1-20 of 137 results  for:

  • Medieval (800-1400) x
  • Composer or Arranger x
Clear all

Article

Owen Wright

(b Maragh; d Herat, 1435). Timurid composer, performer and theorist. He first rose to prominence in the service of the Jalā’irid rulers of Iraq and Azerbaijan, al-Ḥusayn (1374–82) and Aḥmad (1382–1410). After the conquest of Baghdad by Tīmūr (...

Article

Theodore Karp

(b c1175; d c1230). Provençal troubadour. According to his vida, he was the son of a Toulouse cloth merchant (Peguilhan is a village in the Haute Garonne, near Saint Gaudens). He was apparently a wanderer who was received at many courts in southern France, Spain and northern Italy. Raimon V of Toulouse may have been his first patron, while others may have included Guilhem de Bergadan, Gaston VI of Béarn, Bernard IV of Comminges, Pedro II of Aragon, Alfonso VIII of Castile, Guillaume IV of Montferrat, Marquis Guilhem of Malaspina and Azzo VI and Beatrice d'Este. Aimeric's poetry, which includes chansons, sirventes, ...

Article

Maria V. Coldwell

(fl late 12th century). Troubadour. She exchanged a tenso with Giraut de Bornelh, S’ieus quier conseil, bel’ amig’ Alamanda (PC 242.69). The music survives in one manuscript ( F-Pn f.f. 22543, f.8r; ed. in H. van der Werf and G. Bond: The Extant Troubadour Melodies...

Article

Theodore Karp

(d Arras, 1248). French trouvère. French royal accounts for 1239 mention Andreas Contredit, knight and minstrel, who had vowed to join the crusade led that year by Thibaut IV, Count of Champagne and Brie, King of Navarre. ‘Contredit’ is probably a sobriquet. It is possible that Andrieu was in the service of King Louis IX as a minstrel; ...

Article

Gordon A. Anderson and Thomas B. Payne

(b ?Cologne, c1130; d shortly after1165). Latin lyric poet. His real name is unknown. He was a German or French clerk of knightly birth whose patronage by Reinald of Dassel, Archbishop of Cologne and Archchancellor to Emperor Friedrich Barbarossa may have given rise to his pseudonym. He travelled throughout Germany and to Austria and Italy, where he was desperately ill in ...

Article

Theodore Karp

(fl c1170–1200). Provençal troubadour. He was apparently born at Mareuil-sur-Belle in the diocese of Périgord. According to his romanticized biography, he was by profession a scribe and notary, but abandoned his poorly paid duties in favour of a more enjoyable existence as troubadour; in the latter capacity he was first at the court of Roger II, Viscount of Béziers, and his wife Adelaide, and afterwards at the court of William VIII, Count of Montpellier. Of the 26 chansons attributed to him, six survive with music; 13 more works are ascribed to him in various sources, but are not likely to be his. In addition, he wrote both ...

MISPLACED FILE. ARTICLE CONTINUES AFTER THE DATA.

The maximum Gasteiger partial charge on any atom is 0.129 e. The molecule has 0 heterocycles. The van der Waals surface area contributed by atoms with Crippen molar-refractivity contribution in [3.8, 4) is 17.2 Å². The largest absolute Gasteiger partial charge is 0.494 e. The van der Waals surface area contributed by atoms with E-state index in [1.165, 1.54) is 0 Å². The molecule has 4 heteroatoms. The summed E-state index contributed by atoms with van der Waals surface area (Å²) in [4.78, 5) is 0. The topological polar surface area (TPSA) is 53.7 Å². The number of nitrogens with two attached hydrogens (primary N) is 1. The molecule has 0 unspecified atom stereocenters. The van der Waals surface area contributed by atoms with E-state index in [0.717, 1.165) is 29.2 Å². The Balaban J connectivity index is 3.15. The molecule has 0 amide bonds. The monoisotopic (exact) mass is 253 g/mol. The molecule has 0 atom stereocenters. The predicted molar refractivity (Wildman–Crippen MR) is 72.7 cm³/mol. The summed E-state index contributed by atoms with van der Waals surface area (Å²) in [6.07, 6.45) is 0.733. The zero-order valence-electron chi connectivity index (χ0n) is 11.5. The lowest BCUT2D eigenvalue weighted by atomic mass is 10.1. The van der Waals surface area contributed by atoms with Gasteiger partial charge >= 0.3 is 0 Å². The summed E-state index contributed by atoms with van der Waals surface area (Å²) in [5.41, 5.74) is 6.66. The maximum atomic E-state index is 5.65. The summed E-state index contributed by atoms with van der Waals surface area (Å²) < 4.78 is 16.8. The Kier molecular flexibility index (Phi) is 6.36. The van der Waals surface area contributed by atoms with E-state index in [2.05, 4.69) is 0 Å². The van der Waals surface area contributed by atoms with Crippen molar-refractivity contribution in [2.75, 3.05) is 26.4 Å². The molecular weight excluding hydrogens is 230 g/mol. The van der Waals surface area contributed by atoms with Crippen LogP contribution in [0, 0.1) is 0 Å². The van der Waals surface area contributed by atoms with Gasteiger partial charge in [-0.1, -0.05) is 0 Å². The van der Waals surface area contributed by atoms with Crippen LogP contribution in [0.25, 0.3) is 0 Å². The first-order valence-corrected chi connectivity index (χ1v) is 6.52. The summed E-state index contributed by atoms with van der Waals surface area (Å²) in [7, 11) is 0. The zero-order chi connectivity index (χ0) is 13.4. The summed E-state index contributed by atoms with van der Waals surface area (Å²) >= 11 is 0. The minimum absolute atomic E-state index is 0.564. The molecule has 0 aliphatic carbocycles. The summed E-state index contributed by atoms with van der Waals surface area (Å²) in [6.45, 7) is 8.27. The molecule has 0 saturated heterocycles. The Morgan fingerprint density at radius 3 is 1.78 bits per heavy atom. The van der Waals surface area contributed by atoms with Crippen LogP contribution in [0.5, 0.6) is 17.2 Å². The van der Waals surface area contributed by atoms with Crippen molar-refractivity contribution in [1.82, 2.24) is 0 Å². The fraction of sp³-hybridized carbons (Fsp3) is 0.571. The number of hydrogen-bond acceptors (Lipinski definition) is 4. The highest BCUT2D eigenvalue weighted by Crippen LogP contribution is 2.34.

Article

Theodore Karp

(fl 1190–1230). French trouvère. The dedication of two chansons (Amours, de cui j'esmuef and Pour travail) to Jehan de Nesle, castellan of Bruges, suggests that they were written before 1200, when Jehan joined the Fourth Crusade with Conon de Béthune. The interpolation of the first strophe of ...

Article

Maria V. Coldwell

( fl mid-12th century). Troubadour . According to her vida, Azalais was from the region of Montpellier, and the lover of Gui Guerrejat, brother of Guillaume VII of Montpellier. Only one of her poems, without music, is extant.

M. Bogin: The Women Troubadours (New York, 1976), 94–7, 166–7...

Article

Benoit  

Pamela F. Starr

(fl 1436–55). French singer and composer. He was probably from the archdiocese of Sens in Haute-Bourgogne. His works appear in 15th-century musical sources under the name Benoit, but an authoritative papal document identifies him as Benedictus Sirede. He is first documented in 1436–7...

Article

Theodore Karp

(b ?1150–55; d before Aug 1220). French trouvère. Ruins of the castle once occupied by the poet still stand at Berzé-le-Châtel, northwest of Mâcon, in Burgundy. The family, a powerful one, is traceable to the early 1100s; Hugues’ uncle was archdeacon of the abbey of St Vincent. According to Villehardouin, Hugues IV and his father were among those who announced their taking of the cross at Cîteaux on ...